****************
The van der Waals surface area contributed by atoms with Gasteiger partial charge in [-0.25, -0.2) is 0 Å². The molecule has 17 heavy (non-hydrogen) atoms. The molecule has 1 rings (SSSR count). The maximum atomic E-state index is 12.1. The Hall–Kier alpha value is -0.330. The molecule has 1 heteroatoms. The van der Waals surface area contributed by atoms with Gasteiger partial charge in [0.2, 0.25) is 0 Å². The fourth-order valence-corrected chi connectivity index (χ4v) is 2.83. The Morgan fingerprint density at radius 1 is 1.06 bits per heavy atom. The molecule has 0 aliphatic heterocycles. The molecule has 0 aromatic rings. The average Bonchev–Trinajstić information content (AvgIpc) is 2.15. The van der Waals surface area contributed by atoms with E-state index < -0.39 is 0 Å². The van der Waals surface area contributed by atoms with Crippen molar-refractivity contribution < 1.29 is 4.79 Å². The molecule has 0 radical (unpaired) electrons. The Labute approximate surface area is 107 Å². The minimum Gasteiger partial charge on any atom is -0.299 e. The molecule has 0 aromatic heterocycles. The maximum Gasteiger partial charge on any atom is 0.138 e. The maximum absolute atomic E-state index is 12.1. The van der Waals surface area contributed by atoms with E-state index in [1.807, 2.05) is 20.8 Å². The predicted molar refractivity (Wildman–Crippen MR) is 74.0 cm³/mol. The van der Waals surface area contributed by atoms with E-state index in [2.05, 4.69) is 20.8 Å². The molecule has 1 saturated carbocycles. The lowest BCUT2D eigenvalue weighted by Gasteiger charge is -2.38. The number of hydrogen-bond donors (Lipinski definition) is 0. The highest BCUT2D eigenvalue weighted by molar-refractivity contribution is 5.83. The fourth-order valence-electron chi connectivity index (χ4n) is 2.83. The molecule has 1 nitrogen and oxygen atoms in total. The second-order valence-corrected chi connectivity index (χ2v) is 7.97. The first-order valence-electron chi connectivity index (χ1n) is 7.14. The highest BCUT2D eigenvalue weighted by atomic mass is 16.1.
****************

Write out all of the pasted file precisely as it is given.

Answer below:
The van der Waals surface area contributed by atoms with Gasteiger partial charge in [-0.25, -0.2) is 0 Å². The molecule has 17 heavy (non-hydrogen) atoms. The molecule has 1 rings (SSSR count). The maximum atomic E-state index is 12.1. The Hall–Kier alpha value is -0.330. The molecule has 1 heteroatoms. The van der Waals surface area contributed by atoms with Gasteiger partial charge in [0.2, 0.25) is 0 Å². The fourth-order valence-corrected chi connectivity index (χ4v) is 2.83. The Morgan fingerprint density at radius 1 is 1.06 bits per heavy atom. The molecule has 0 aliphatic heterocycles. The molecule has 0 aromatic rings. The average Bonchev–Trinajstić information content (AvgIpc) is 2.15. The van der Waals surface area contributed by atoms with E-state index < -0.39 is 0 Å². The van der Waals surface area contributed by atoms with Crippen molar-refractivity contribution < 1.29 is 4.79 Å². The molecule has 0 radical (unpaired) electrons. The Labute approximate surface area is 107 Å². The minimum Gasteiger partial charge on any atom is -0.299 e. The molecule has 0 aromatic heterocycles. The maximum Gasteiger partial charge on any atom is 0.138 e. The maximum absolute atomic E-state index is 12.1. The van der Waals surface area contributed by atoms with E-state index in [1.807, 2.05) is 20.8 Å². The predicted molar refractivity (Wildman–Crippen MR) is 74.0 cm³/mol. The van der Waals surface area contributed by atoms with E-state index in [2.05, 4.69) is 20.8 Å². The molecule has 1 saturated carbocycles. The lowest BCUT2D eigenvalue weighted by Gasteiger charge is -2.38. The number of hydrogen-bond donors (Lipinski definition) is 0. The highest BCUT2D eigenvalue weighted by molar-refractivity contribution is 5.83. The fourth-order valence-electron chi connectivity index (χ4n) is 2.83. The molecule has 1 nitrogen and oxygen atoms in total. The second-order valence-corrected chi connectivity index (χ2v) is 7.97. The first-order valence-electron chi connectivity index (χ1n) is 7.14. The highest BCUT2D eigenvalue weighted by atomic mass is 16.1.